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New iPhone case uses gun grip material

ELEMENT-CASE.jpg

 (Element Case)

IPhone case manufacturer Element Case has partnered with Hogue --the largest manufacturer of firearm grips and gun stocks in the U.S. -- to create the first full line of smartphone cases from the same shock-absorbing polymer material used in its military spec gun grips.  

"Some of our best selling cases had been our tactical styles,” Element CEO Jeff Sasaki told FoxNews.com. “It was only logical to push further in that direction for its new lineup.” 

The new models in the Sector line of high-end cases -- which run as high as $300, as much as an iPhone itself -- are made from Hogue’s polymer grip material, which is well regarded by marksmen and gun enthusiasts for its tactile and shock-absorbing qualities. 

The material is a version of G10, which the military uses for radio antennae, among other things. It’s very dense and light and, of course, super tough. 

"It’s basically military grade fiberglass," Sasaki said.  

The high cost of the cases is partly due to the tremendous engineering work that goes into the products, from resin-impregnated wood that adds strength to finding G10 -- and a manufacturer willing to work with the stuff. 

"We just focus on really, really cool badass cases. The rest we’ll just figure out," Sasaki said with a laugh. 

Element Case was founded in Sasaki’s garage in 2007, though it didn’t sell its first case, a model called the Jewel, until 2008. More famous garage-manufacturers quickly took notice.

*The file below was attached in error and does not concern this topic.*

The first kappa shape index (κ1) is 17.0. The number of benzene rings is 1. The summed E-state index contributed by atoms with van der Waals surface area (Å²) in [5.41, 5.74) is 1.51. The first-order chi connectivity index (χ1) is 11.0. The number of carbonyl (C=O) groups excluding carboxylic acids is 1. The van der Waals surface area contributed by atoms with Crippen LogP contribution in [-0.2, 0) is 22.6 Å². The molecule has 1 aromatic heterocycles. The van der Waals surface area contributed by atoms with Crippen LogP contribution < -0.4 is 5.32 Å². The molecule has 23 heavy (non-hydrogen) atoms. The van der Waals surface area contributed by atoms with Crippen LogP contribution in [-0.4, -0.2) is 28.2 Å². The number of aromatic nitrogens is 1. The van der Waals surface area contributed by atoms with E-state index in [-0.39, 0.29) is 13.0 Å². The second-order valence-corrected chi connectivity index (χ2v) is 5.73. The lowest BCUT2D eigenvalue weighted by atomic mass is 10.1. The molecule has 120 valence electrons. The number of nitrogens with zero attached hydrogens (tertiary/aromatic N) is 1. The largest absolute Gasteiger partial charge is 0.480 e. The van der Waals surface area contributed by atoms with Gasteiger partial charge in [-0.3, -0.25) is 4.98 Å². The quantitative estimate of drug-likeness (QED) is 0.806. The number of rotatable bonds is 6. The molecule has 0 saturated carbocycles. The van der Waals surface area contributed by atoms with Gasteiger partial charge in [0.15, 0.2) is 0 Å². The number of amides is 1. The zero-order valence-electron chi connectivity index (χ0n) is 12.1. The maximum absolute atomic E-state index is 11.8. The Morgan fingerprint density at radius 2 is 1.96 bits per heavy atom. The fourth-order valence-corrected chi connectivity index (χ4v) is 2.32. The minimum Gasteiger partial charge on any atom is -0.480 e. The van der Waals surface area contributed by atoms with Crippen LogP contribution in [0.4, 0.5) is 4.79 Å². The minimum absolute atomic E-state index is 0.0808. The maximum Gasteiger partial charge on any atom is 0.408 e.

“[Apple founder] Steve Wozniak ordered a Jewel within the first 10 or 15 minutes of our launch,” Sasaki told FoxNews.com.  “It was me and a couple people in my garage making them.” 

The company announced the partnership with Hogue last year and is showing off its full line of gun grips at the 2014 Consumer Electronics Show. Grips run from $50 to $200 and are available online at www.hoguestore.com or www.elementcase.com.

EDITOR’S NOTE: This is an update to a previous version of the story, which contained references that did not describe the precise functionality of the product’s use with the iPhone.

Jeremy A. Kaplan is Science and Technology editor at FoxNews.com, where he heads up coverage of gadgets, the online world, space travel, nature, the environment, and more. Prior to joining Fox, he was executive editor of PC Magazine, co-host of the Fastest Geek competition, and a founding editor of GoodCleanTech.